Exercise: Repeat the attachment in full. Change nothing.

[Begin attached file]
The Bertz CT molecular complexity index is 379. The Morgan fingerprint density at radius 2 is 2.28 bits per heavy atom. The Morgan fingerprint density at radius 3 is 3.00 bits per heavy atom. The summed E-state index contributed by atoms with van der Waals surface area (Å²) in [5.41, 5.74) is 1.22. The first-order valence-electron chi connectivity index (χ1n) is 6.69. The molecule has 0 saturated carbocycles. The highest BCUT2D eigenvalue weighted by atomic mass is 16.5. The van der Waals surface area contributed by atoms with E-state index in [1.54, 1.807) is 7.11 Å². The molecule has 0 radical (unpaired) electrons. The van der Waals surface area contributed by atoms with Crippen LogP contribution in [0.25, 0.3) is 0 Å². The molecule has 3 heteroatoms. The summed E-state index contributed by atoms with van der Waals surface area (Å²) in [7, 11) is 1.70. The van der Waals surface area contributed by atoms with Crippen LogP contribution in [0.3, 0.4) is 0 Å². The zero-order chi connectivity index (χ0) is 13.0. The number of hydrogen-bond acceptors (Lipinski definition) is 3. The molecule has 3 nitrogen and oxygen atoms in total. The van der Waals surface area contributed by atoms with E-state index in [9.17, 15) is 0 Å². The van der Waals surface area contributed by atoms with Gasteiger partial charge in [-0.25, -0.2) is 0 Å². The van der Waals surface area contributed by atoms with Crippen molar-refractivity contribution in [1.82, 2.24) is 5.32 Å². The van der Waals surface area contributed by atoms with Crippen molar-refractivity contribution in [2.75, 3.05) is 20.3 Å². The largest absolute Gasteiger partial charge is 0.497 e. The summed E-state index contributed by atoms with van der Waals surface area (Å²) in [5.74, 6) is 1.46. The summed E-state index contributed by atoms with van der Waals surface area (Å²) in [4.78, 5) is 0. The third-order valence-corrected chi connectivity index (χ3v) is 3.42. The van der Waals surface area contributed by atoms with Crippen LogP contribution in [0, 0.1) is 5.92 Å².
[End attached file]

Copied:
The Bertz CT molecular complexity index is 379. The Morgan fingerprint density at radius 2 is 2.28 bits per heavy atom. The Morgan fingerprint density at radius 3 is 3.00 bits per heavy atom. The summed E-state index contributed by atoms with van der Waals surface area (Å²) in [5.41, 5.74) is 1.22. The first-order valence-electron chi connectivity index (χ1n) is 6.69. The molecule has 0 saturated carbocycles. The highest BCUT2D eigenvalue weighted by atomic mass is 16.5. The van der Waals surface area contributed by atoms with E-state index in [1.54, 1.807) is 7.11 Å². The molecule has 0 radical (unpaired) electrons. The van der Waals surface area contributed by atoms with Crippen LogP contribution in [0.25, 0.3) is 0 Å². The molecule has 3 heteroatoms. The summed E-state index contributed by atoms with van der Waals surface area (Å²) in [7, 11) is 1.70. The van der Waals surface area contributed by atoms with Crippen LogP contribution in [0.3, 0.4) is 0 Å². The zero-order chi connectivity index (χ0) is 13.0. The number of hydrogen-bond acceptors (Lipinski definition) is 3. The molecule has 3 nitrogen and oxygen atoms in total. The van der Waals surface area contributed by atoms with E-state index in [9.17, 15) is 0 Å². The van der Waals surface area contributed by atoms with Gasteiger partial charge in [-0.25, -0.2) is 0 Å². The van der Waals surface area contributed by atoms with Crippen molar-refractivity contribution in [1.82, 2.24) is 5.32 Å². The van der Waals surface area contributed by atoms with Crippen molar-refractivity contribution in [2.75, 3.05) is 20.3 Å². The largest absolute Gasteiger partial charge is 0.497 e. The summed E-state index contributed by atoms with van der Waals surface area (Å²) in [5.74, 6) is 1.46. The summed E-state index contributed by atoms with van der Waals surface area (Å²) in [4.78, 5) is 0. The third-order valence-corrected chi connectivity index (χ3v) is 3.42. The van der Waals surface area contributed by atoms with Crippen LogP contribution in [0, 0.1) is 5.92 Å².